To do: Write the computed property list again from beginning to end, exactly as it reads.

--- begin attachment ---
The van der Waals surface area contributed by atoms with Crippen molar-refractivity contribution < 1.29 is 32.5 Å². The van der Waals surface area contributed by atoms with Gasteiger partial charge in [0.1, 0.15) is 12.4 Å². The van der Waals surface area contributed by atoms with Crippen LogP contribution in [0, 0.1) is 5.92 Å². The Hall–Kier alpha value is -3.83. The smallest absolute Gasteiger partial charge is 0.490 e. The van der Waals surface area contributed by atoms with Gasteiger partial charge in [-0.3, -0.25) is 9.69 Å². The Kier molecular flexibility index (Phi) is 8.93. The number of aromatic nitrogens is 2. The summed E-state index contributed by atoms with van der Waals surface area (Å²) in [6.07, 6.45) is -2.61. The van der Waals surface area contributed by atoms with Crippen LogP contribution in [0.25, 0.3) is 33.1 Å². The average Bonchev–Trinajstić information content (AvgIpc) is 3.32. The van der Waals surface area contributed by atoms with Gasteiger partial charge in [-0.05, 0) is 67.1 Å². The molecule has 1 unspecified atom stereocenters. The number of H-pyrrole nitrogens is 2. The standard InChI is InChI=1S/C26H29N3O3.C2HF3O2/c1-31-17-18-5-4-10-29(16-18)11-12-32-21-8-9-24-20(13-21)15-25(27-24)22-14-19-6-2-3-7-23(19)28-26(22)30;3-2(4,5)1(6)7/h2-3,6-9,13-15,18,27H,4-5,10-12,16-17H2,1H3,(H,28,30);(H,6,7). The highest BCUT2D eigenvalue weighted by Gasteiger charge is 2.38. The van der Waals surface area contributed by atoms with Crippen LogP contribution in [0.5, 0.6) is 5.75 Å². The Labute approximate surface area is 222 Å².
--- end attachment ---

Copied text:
The van der Waals surface area contributed by atoms with Crippen molar-refractivity contribution < 1.29 is 32.5 Å². The van der Waals surface area contributed by atoms with Gasteiger partial charge in [0.1, 0.15) is 12.4 Å². The van der Waals surface area contributed by atoms with Crippen LogP contribution in [0, 0.1) is 5.92 Å². The Hall–Kier alpha value is -3.83. The smallest absolute Gasteiger partial charge is 0.490 e. The van der Waals surface area contributed by atoms with Gasteiger partial charge in [-0.3, -0.25) is 9.69 Å². The Kier molecular flexibility index (Phi) is 8.93. The number of aromatic nitrogens is 2. The summed E-state index contributed by atoms with van der Waals surface area (Å²) in [6.07, 6.45) is -2.61. The van der Waals surface area contributed by atoms with Crippen LogP contribution in [0.25, 0.3) is 33.1 Å². The average Bonchev–Trinajstić information content (AvgIpc) is 3.32. The van der Waals surface area contributed by atoms with Gasteiger partial charge in [-0.05, 0) is 67.1 Å². The molecule has 1 unspecified atom stereocenters. The number of H-pyrrole nitrogens is 2. The standard InChI is InChI=1S/C26H29N3O3.C2HF3O2/c1-31-17-18-5-4-10-29(16-18)11-12-32-21-8-9-24-20(13-21)15-25(27-24)22-14-19-6-2-3-7-23(19)28-26(22)30;3-2(4,5)1(6)7/h2-3,6-9,13-15,18,27H,4-5,10-12,16-17H2,1H3,(H,28,30);(H,6,7). The highest BCUT2D eigenvalue weighted by Gasteiger charge is 2.38. The van der Waals surface area contributed by atoms with Crippen LogP contribution in [0.5, 0.6) is 5.75 Å². The Labute approximate surface area is 222 Å².